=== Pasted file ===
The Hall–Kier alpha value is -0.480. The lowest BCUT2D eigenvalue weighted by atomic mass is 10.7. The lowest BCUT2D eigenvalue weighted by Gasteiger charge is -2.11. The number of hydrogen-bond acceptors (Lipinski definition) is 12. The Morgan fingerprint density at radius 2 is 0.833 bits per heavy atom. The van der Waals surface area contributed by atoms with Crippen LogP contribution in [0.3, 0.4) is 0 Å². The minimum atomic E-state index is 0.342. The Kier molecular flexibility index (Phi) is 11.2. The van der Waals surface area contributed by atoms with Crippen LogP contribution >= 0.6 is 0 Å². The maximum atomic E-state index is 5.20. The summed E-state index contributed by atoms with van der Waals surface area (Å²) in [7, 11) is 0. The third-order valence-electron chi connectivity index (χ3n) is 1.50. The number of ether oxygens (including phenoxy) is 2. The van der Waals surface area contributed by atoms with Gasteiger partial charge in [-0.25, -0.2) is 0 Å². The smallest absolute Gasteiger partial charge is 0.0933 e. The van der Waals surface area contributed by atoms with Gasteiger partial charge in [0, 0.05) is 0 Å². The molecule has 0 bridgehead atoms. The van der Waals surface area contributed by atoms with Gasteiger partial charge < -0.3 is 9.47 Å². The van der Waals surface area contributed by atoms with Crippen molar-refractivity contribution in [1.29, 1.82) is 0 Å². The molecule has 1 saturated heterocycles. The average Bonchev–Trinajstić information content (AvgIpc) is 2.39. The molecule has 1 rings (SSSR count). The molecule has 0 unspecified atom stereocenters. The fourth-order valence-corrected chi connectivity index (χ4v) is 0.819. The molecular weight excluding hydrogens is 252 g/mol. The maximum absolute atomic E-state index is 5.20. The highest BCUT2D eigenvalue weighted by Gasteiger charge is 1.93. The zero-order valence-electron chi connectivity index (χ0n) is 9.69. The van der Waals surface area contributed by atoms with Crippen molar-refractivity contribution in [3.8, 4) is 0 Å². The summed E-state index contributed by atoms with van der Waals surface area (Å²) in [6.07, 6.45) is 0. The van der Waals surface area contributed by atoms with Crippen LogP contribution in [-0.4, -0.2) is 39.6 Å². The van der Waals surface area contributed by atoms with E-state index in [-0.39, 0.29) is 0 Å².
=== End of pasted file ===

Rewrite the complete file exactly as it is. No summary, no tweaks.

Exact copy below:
The Hall–Kier alpha value is -0.480. The lowest BCUT2D eigenvalue weighted by atomic mass is 10.7. The lowest BCUT2D eigenvalue weighted by Gasteiger charge is -2.11. The number of hydrogen-bond acceptors (Lipinski definition) is 12. The Morgan fingerprint density at radius 2 is 0.833 bits per heavy atom. The van der Waals surface area contributed by atoms with Crippen LogP contribution in [0.3, 0.4) is 0 Å². The minimum atomic E-state index is 0.342. The Kier molecular flexibility index (Phi) is 11.2. The van der Waals surface area contributed by atoms with Crippen LogP contribution >= 0.6 is 0 Å². The maximum atomic E-state index is 5.20. The summed E-state index contributed by atoms with van der Waals surface area (Å²) in [7, 11) is 0. The third-order valence-electron chi connectivity index (χ3n) is 1.50. The number of ether oxygens (including phenoxy) is 2. The van der Waals surface area contributed by atoms with Gasteiger partial charge in [-0.25, -0.2) is 0 Å². The smallest absolute Gasteiger partial charge is 0.0933 e. The van der Waals surface area contributed by atoms with Gasteiger partial charge in [0, 0.05) is 0 Å². The molecule has 0 bridgehead atoms. The van der Waals surface area contributed by atoms with Gasteiger partial charge < -0.3 is 9.47 Å². The van der Waals surface area contributed by atoms with Crippen molar-refractivity contribution in [1.29, 1.82) is 0 Å². The molecule has 1 saturated heterocycles. The average Bonchev–Trinajstić information content (AvgIpc) is 2.39. The molecule has 1 rings (SSSR count). The molecule has 0 unspecified atom stereocenters. The fourth-order valence-corrected chi connectivity index (χ4v) is 0.819. The molecular weight excluding hydrogens is 252 g/mol. The maximum absolute atomic E-state index is 5.20. The highest BCUT2D eigenvalue weighted by Gasteiger charge is 1.93. The zero-order valence-electron chi connectivity index (χ0n) is 9.69. The van der Waals surface area contributed by atoms with Crippen molar-refractivity contribution in [3.8, 4) is 0 Å². The summed E-state index contributed by atoms with van der Waals surface area (Å²) in [6.07, 6.45) is 0. The van der Waals surface area contributed by atoms with Crippen LogP contribution in [-0.4, -0.2) is 39.6 Å². The van der Waals surface area contributed by atoms with E-state index in [-0.39, 0.29) is 0 Å².